Print Friendly and PDF

Saving water in the home

You may be tired of everyone urging you to save water, but this natural resource has become very precious and we need to do everything we can to reduce usage.

03/10/2018

Here in South Africa water restrictions are becoming the norm, especially during the summer months when we experience limited rainfall. But saving water shouldn't only be restricted when we're told to. Everyone should be actively looking for ways to save water in the home to protect and preserve this natural resource.

Waterwise Gardening

Our gardens can take a lot of water to keep them looking their best, but there are plenty of ways to save water in the garden and we look at some of the easiest methods to put into practice.

Lawn

Establishing the perfect lawn can take years to get right, and it can also use a lot of water. Artificial lawn has grown dramatically in popularity as an alternative to a thirsty, high maintenance lawn, especially in smaller gardens. Artificial lawn requires little or no maintenance and is easy to install. If you have pets, it's easy to keep clean by simply hosing down when needed.

Flower Beds

Adding ground such as gazania, aptenia (heartleaf), dymondia (carpet daisy), delosperma (trailing ice plant/pink carpet) and Plectranthus neochilus (smelly spur flower) and other drought-resistant groundcovers are good for beds and borders. Most varieties can withstand drought conditions and they will help to keep the soil coil and moist.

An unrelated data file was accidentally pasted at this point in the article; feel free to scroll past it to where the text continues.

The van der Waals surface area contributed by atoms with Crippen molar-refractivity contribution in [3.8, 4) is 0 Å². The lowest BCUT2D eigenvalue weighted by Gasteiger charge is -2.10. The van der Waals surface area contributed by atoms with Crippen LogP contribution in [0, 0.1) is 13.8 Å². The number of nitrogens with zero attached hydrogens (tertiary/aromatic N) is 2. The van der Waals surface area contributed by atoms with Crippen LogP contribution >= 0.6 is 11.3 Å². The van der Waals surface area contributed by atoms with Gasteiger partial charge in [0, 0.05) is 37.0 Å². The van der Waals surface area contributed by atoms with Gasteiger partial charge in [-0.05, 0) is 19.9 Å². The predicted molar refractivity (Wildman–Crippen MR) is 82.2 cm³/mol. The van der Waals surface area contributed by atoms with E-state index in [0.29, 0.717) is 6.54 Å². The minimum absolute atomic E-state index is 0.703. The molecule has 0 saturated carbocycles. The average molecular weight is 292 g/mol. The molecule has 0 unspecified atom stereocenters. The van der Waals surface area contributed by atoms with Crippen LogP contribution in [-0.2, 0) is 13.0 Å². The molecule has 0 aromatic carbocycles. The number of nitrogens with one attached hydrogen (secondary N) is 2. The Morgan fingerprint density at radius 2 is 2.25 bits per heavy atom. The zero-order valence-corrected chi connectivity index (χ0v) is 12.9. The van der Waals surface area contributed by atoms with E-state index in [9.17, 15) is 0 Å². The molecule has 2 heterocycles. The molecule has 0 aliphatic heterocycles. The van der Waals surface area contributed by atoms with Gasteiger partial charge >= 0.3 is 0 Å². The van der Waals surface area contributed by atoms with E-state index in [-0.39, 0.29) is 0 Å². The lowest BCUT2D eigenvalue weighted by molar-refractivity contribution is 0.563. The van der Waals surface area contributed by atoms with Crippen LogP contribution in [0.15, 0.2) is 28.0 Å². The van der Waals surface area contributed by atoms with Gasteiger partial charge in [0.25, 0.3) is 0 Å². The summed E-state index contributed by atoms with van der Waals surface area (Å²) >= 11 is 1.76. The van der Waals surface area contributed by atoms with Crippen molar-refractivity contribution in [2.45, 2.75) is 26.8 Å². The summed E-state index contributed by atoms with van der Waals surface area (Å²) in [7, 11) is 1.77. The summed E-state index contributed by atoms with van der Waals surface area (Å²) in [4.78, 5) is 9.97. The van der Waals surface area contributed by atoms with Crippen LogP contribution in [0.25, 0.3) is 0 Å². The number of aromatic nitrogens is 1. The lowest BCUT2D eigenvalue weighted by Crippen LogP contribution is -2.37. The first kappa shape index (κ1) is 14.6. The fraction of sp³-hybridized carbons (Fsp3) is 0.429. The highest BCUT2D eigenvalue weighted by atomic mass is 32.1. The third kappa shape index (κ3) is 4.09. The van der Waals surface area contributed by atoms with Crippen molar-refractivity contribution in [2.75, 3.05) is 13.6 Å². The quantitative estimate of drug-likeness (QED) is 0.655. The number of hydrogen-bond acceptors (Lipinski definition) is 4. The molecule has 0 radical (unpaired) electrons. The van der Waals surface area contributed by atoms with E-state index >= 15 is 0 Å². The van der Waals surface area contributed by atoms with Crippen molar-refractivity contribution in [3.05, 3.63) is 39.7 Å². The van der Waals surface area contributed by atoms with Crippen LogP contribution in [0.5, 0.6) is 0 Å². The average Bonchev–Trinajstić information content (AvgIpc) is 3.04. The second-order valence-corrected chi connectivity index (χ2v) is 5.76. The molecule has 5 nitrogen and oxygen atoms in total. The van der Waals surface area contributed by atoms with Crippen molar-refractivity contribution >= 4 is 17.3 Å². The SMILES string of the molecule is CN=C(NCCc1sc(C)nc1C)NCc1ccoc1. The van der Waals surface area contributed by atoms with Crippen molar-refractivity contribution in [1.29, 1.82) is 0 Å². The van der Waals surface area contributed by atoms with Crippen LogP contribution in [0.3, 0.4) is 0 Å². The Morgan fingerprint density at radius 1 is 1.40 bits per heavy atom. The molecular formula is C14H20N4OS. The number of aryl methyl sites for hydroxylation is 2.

Plants

When establishing flower beds and borders, spend some time observing your garden at different times of day. This will allow you to determine where the shady spots are and which are the sun-drenched hot spots. Also check out wind directions in the different seasons to see where windbreaks can make a difference. Once you've made a note of everything, take this along to your local garden centre and let them advise on the best plants for your garden.

Rain Water Harvesting

You may be thinking that it is impossible to fit a water harvesting tank in your small garden, but there are rain water harvesting solutions for the smallest garden!

If you live in a free-standing unit with a smallish garden, JoJo Tanks’ Slimline range has a diameter of less than a metre and fits easily into narrow spaces. They can be positioned in alleyways along the side of your property or garage and will take up only a small space. These tanks can hold up to 2 000 litres of water – depending on the size - and are ideal for a small property.

If you have a slightly larger garden you can join several Slimline tanks together against a wall to harvest more water. Smaller models can fit through conventional doorways, and can be used in townhouses with shared internal walls.

Using Grey Water

Grey water is the water from your bathroom sink, from the bath and shower. It includes only washing water, and not waste from toilets, which is referred to as black water. About half the water the average household uses (and some estimates suggest 60 percent) is used to water the garden.

Why waste potable (drinkable) water for gardening, when you could cut your water usage by half by using grey water for your garden.

GOOD TO KNOW:

Avoid using water from washing machines and dishwashers – the detergents, soaps, bleaches and other chemicals they use contain harsh chemicals that are not good for plants.

Kitchen water is best avoided for watering the garden because of its high fat content.

Don’t allow grey water to pool or collect where children and pets may drink it.

Don’t use grey water in misters – it can cause the spread of disease.

Don’t use grey water if you or anyone else in your household is ill with an infectious disease.

 

 

back to top